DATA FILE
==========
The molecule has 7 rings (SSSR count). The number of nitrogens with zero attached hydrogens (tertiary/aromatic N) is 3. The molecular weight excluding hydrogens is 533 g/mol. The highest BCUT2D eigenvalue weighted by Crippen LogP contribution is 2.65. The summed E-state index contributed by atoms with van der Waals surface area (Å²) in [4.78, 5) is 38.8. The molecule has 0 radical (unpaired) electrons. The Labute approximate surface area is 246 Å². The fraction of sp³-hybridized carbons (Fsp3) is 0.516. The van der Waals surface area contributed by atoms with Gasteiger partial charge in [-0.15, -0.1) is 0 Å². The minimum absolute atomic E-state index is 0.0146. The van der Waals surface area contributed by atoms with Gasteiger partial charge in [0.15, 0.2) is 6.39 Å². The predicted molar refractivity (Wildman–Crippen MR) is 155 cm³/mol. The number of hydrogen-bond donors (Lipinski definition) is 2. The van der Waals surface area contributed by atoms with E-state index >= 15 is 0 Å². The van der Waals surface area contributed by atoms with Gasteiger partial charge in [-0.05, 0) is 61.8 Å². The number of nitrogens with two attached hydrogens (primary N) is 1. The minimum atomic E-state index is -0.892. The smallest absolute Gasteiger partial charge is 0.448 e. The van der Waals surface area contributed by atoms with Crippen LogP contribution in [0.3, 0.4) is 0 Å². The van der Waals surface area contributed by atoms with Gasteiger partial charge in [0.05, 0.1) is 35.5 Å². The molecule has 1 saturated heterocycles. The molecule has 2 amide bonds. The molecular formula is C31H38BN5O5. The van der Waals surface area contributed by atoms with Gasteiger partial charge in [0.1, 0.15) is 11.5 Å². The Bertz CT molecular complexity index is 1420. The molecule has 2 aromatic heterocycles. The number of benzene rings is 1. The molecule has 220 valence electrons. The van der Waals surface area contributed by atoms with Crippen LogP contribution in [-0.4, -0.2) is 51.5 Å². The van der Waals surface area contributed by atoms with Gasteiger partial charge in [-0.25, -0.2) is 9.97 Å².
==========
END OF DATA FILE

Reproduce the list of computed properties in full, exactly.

The molecule has 7 rings (SSSR count). The number of nitrogens with zero attached hydrogens (tertiary/aromatic N) is 3. The molecular weight excluding hydrogens is 533 g/mol. The highest BCUT2D eigenvalue weighted by Crippen LogP contribution is 2.65. The summed E-state index contributed by atoms with van der Waals surface area (Å²) in [4.78, 5) is 38.8. The molecule has 0 radical (unpaired) electrons. The Labute approximate surface area is 246 Å². The fraction of sp³-hybridized carbons (Fsp3) is 0.516. The van der Waals surface area contributed by atoms with Gasteiger partial charge in [-0.15, -0.1) is 0 Å². The minimum absolute atomic E-state index is 0.0146. The van der Waals surface area contributed by atoms with Gasteiger partial charge in [0.15, 0.2) is 6.39 Å². The predicted molar refractivity (Wildman–Crippen MR) is 155 cm³/mol. The number of hydrogen-bond donors (Lipinski definition) is 2. The van der Waals surface area contributed by atoms with E-state index >= 15 is 0 Å². The van der Waals surface area contributed by atoms with Gasteiger partial charge in [-0.05, 0) is 61.8 Å². The number of nitrogens with two attached hydrogens (primary N) is 1. The minimum atomic E-state index is -0.892. The smallest absolute Gasteiger partial charge is 0.448 e. The van der Waals surface area contributed by atoms with Crippen LogP contribution in [0.3, 0.4) is 0 Å². The van der Waals surface area contributed by atoms with Gasteiger partial charge in [0.05, 0.1) is 35.5 Å². The molecule has 1 saturated heterocycles. The molecule has 2 amide bonds. The molecular formula is C31H38BN5O5. The van der Waals surface area contributed by atoms with Gasteiger partial charge in [0.1, 0.15) is 11.5 Å². The Bertz CT molecular complexity index is 1420. The molecule has 2 aromatic heterocycles. The number of benzene rings is 1. The molecule has 220 valence electrons. The van der Waals surface area contributed by atoms with Crippen LogP contribution in [-0.4, -0.2) is 51.5 Å². The van der Waals surface area contributed by atoms with Gasteiger partial charge in [-0.25, -0.2) is 9.97 Å².